An organ recital by Ian Tracey,
heard by MIKE WHEELER
Organist of Liverpool's Anglican Cathedral, Ian Tracey, launched his recital (Derby Cathedral, Derby UK, 29 July 2009) with the Minué from Soler's 6th Concerto for two organs. More fandango than minuet, it got the evening off to a merry start.
It was followed by the Chaconne from J S Bach's D minor solo violin Partita, in an over-romanticised transcription by Reginald Goss-Custard, one of Ian Tracey's predecessors at Liverpool, to which some would have responded more readily than I did.
The C minor Sonata by eighteenth-century Venetian Giovanni Battista Pescetti (a new name to me) was an attractive rarity, particularly the bright and bubbly first and last movements. A similar feel for lively characterisation informed the performances of Schumann's Four Sketches for pedal piano, Op 58 and Bossi's G minor Scherzo (a bigger piece than its title suggests). Ian Tracey's own transcription of the second movement from Elgar's Serenade worked nicely in this deeply thoughtful account.
The Scherzo from Mendelssohn's Midsummer night's dream in Goss-Custard's transcription -- which, Ian Tracey told us, he had judiciously thinned out (whatever must the original sound like?) -- was made to scamper along deftly, though, perhaps inevitably, at the cost of some definition in the details.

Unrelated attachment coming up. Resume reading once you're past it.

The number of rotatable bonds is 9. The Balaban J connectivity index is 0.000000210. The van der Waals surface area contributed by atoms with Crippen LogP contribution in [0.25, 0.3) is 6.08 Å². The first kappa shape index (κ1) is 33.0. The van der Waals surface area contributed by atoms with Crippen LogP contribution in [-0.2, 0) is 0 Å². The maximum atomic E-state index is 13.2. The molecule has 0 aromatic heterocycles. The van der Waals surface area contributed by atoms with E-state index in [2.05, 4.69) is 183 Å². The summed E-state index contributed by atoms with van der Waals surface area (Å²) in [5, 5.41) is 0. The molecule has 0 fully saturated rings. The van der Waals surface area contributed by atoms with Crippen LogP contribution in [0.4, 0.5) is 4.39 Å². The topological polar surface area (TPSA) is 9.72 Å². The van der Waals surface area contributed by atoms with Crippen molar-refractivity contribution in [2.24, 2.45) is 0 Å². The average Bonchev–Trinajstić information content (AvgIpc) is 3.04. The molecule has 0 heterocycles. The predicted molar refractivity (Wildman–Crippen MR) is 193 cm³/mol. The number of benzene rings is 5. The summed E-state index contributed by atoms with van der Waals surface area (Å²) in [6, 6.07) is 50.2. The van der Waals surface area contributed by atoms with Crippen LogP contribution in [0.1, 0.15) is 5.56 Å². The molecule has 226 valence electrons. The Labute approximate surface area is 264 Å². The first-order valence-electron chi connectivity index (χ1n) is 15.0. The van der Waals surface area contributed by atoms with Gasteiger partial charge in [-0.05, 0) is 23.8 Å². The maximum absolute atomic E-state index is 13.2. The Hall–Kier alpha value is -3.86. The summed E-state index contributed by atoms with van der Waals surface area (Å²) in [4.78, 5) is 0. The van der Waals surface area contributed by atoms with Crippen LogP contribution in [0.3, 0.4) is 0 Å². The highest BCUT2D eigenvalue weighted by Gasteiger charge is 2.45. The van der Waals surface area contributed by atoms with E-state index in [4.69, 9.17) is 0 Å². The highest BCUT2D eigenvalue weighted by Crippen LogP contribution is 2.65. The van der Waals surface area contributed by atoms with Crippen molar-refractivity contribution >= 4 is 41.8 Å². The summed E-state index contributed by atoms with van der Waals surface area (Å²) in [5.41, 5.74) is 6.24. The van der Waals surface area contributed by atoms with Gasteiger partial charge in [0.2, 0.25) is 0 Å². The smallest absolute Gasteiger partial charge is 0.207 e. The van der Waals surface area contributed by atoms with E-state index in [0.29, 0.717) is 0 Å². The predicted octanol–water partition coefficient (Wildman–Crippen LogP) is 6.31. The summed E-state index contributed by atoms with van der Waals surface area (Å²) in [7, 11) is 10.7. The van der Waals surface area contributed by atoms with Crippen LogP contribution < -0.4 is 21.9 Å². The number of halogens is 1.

Two movements from Flor Peeters' Lied symphony ended the advertised part of the evening, bringing a nice sense of flow to 'Lied to the Flowers' and capturing the exuberance of the toccata-like 'Lied to the Sun'. As an encore 'La Morisque' from Susato's Danserye took us back to the piquantly reedy sound-world where we began.
Ian Tracey's spoken introductions were both entertaining and to the point -- an all-too-rare combination.
Copyright © 5 August 2009 Mike Wheeler,